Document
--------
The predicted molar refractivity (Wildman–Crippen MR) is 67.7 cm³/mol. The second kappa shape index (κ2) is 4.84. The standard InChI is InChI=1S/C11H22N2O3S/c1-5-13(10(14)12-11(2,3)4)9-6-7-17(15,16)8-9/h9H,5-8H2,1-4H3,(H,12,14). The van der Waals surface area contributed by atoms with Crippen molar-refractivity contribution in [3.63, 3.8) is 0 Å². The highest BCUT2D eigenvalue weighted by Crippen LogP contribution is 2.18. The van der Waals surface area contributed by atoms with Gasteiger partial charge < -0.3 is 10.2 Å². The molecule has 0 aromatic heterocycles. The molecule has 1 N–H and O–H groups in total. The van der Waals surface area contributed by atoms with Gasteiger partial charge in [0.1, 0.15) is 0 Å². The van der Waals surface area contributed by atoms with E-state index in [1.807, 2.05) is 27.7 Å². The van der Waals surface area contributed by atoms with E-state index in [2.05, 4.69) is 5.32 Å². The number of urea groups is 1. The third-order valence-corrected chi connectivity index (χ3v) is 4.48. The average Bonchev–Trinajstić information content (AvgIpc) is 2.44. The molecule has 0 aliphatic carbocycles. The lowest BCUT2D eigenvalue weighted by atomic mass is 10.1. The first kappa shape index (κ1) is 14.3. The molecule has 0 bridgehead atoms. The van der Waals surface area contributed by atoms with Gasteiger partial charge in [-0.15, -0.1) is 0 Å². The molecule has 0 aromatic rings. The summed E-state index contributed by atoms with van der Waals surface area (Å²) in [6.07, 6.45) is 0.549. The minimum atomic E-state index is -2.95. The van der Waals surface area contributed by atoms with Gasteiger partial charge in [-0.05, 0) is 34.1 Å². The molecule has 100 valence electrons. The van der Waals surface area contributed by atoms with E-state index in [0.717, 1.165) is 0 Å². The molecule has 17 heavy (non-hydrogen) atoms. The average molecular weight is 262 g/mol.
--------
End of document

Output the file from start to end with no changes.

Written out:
The predicted molar refractivity (Wildman–Crippen MR) is 67.7 cm³/mol. The second kappa shape index (κ2) is 4.84. The standard InChI is InChI=1S/C11H22N2O3S/c1-5-13(10(14)12-11(2,3)4)9-6-7-17(15,16)8-9/h9H,5-8H2,1-4H3,(H,12,14). The van der Waals surface area contributed by atoms with Crippen molar-refractivity contribution in [3.63, 3.8) is 0 Å². The highest BCUT2D eigenvalue weighted by Crippen LogP contribution is 2.18. The van der Waals surface area contributed by atoms with Gasteiger partial charge < -0.3 is 10.2 Å². The molecule has 0 aromatic heterocycles. The molecule has 1 N–H and O–H groups in total. The van der Waals surface area contributed by atoms with Gasteiger partial charge in [0.1, 0.15) is 0 Å². The van der Waals surface area contributed by atoms with E-state index in [1.807, 2.05) is 27.7 Å². The van der Waals surface area contributed by atoms with E-state index in [2.05, 4.69) is 5.32 Å². The number of urea groups is 1. The third-order valence-corrected chi connectivity index (χ3v) is 4.48. The average Bonchev–Trinajstić information content (AvgIpc) is 2.44. The molecule has 0 aliphatic carbocycles. The lowest BCUT2D eigenvalue weighted by atomic mass is 10.1. The first kappa shape index (κ1) is 14.3. The molecule has 0 bridgehead atoms. The van der Waals surface area contributed by atoms with Gasteiger partial charge in [-0.15, -0.1) is 0 Å². The molecule has 0 aromatic rings. The summed E-state index contributed by atoms with van der Waals surface area (Å²) in [6.07, 6.45) is 0.549. The minimum atomic E-state index is -2.95. The van der Waals surface area contributed by atoms with Gasteiger partial charge in [-0.05, 0) is 34.1 Å². The molecule has 100 valence electrons. The van der Waals surface area contributed by atoms with E-state index in [0.717, 1.165) is 0 Å². The molecule has 17 heavy (non-hydrogen) atoms. The average molecular weight is 262 g/mol.